The way of the Lotus

The lotus flower is considered one of the most sacred flowers around the world. For the Hindus and Buddhists, the Lotus is revered and symbolizes purity, beauty, grace, fertility, wealth, richness, knowledge and serenity. In ancient Egypt, the meaning of the lotus flower was one of creation, rebirth and symbolized the sun, while in ancient Greece, the lotus flower meaning was of innocence, modesty and purity.

The symbolism found in the Buddhism tradition is derived from the life cycle of the lotus flower. The flower begins in dark, murky waters only to bloom by day, unspoiled and untouched by the mud from which it came. The spiritual meaning comes from the idea of being born in a world of struggle (murky waters) and opening up to or attaining spiritual enlightenment.

Many of the Hindu Gods are shown as either standing on a lotus flower or holding it in their hands. In the Hindu tradition, it is the highest human aspiration to be like the lotus flower- perform the Dharma without being attached to the world. It represents the highest level of consciousness when searching for enlightenment and purity.

The lotus flower is fascinating. The plant has its roots firmly in the mud and sends out long stems to which their leaves are attached. The leaves are sometimes, and the flowers always raised above the surface of the water. It submerges into the muddy waters each night only to emerge over a three-day period and bloom in the presence of the sunlight. Petals uniquely designed to repel water, showing no visible signs of mud from where it had emerged. Lotus flowers rely on their underground roots for their survival.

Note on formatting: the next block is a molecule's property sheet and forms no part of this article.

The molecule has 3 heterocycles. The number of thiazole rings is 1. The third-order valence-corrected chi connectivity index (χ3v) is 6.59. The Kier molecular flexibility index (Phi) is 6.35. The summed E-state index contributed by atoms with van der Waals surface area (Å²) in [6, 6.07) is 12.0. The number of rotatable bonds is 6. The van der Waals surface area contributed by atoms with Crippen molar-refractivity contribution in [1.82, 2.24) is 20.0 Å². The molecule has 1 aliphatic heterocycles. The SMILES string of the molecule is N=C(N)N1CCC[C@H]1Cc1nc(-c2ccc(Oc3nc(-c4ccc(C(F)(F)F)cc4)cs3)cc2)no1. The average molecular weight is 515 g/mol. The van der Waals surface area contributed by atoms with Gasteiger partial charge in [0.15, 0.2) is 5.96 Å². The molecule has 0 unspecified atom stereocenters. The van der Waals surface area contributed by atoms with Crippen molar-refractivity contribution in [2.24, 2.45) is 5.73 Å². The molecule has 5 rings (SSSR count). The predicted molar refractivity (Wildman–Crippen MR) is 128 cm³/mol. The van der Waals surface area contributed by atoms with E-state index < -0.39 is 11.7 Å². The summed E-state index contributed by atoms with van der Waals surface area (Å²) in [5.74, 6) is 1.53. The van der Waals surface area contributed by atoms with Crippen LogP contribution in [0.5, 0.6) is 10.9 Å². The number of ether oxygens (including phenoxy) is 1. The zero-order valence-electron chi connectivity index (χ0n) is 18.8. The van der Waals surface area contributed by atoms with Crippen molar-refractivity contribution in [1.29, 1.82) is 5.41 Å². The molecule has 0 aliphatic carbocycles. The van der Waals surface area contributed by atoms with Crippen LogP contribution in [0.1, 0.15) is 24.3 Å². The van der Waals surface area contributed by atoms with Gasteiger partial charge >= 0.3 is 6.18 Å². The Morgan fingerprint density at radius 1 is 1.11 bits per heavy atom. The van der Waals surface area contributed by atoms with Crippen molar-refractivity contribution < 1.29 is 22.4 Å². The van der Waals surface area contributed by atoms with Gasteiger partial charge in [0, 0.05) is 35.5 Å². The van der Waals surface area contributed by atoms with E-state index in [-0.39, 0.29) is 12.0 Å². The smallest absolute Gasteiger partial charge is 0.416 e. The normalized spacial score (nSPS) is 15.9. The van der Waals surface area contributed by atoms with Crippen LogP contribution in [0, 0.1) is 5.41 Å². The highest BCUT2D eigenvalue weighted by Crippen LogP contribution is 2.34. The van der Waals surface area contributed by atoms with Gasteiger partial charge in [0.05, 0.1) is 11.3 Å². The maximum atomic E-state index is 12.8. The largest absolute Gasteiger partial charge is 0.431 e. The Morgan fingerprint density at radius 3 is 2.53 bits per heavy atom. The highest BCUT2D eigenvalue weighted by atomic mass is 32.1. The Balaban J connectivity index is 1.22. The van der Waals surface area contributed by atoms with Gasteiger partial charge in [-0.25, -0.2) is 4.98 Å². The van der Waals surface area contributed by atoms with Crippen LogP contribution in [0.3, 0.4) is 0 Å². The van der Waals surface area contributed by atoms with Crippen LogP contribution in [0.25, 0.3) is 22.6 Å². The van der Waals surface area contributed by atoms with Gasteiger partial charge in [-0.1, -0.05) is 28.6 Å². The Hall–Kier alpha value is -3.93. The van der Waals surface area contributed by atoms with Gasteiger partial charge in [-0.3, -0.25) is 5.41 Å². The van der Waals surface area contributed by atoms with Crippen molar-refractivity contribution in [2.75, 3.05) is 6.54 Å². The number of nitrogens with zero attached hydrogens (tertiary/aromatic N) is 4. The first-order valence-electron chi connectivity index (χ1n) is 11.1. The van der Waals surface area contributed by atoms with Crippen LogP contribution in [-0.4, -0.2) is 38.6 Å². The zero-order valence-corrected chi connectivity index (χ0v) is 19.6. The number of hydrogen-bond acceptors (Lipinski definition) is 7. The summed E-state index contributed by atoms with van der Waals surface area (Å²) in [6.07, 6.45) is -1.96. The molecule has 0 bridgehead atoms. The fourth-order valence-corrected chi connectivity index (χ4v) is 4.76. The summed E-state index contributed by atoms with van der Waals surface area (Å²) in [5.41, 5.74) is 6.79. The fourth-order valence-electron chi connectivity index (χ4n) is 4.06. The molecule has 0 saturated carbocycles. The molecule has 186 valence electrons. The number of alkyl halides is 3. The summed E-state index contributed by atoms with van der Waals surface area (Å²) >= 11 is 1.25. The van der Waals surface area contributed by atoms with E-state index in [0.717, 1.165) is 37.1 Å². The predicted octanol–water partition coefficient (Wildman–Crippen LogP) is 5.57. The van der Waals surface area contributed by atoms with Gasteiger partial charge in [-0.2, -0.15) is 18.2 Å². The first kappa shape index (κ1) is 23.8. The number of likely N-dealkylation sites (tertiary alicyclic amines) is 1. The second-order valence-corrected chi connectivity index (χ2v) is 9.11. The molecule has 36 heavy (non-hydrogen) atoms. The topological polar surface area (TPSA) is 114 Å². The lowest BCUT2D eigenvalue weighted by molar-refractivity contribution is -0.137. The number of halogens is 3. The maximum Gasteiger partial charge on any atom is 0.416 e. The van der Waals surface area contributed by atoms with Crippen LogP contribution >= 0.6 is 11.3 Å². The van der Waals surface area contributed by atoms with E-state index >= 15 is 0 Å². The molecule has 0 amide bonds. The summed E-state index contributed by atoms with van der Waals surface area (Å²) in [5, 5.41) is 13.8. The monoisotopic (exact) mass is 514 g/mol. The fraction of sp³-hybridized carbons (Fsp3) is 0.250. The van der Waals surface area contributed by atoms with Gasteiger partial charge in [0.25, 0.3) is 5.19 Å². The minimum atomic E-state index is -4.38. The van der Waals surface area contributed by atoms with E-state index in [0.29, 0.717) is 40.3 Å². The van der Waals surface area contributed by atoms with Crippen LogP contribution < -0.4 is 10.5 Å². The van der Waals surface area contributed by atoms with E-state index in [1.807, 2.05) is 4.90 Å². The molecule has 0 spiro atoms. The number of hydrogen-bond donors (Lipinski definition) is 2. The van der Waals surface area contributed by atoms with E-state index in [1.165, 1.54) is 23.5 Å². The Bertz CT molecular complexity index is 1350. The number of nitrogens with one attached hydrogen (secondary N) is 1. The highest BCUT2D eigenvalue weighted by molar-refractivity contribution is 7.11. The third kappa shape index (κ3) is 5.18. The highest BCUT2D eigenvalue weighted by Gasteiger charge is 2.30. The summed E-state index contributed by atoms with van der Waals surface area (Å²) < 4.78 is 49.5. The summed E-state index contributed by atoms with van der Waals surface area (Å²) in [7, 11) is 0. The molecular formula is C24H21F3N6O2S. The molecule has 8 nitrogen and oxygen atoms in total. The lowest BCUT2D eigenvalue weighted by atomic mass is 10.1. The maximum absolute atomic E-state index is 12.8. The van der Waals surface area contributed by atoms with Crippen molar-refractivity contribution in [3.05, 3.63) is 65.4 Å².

The lotus flower is also extremely adaptable and can withstand highly adverse conditions. In he early 1990s, Shen-Miller led a UCLA research team that recovered a viable lotus seed that was almost 1,300 years old from a lakebed in northeastern China. They collected 100 lotus seeds that were close o 400–500 years old and astonishingly, 80% of the lotus seeds that were tested for viability germinated.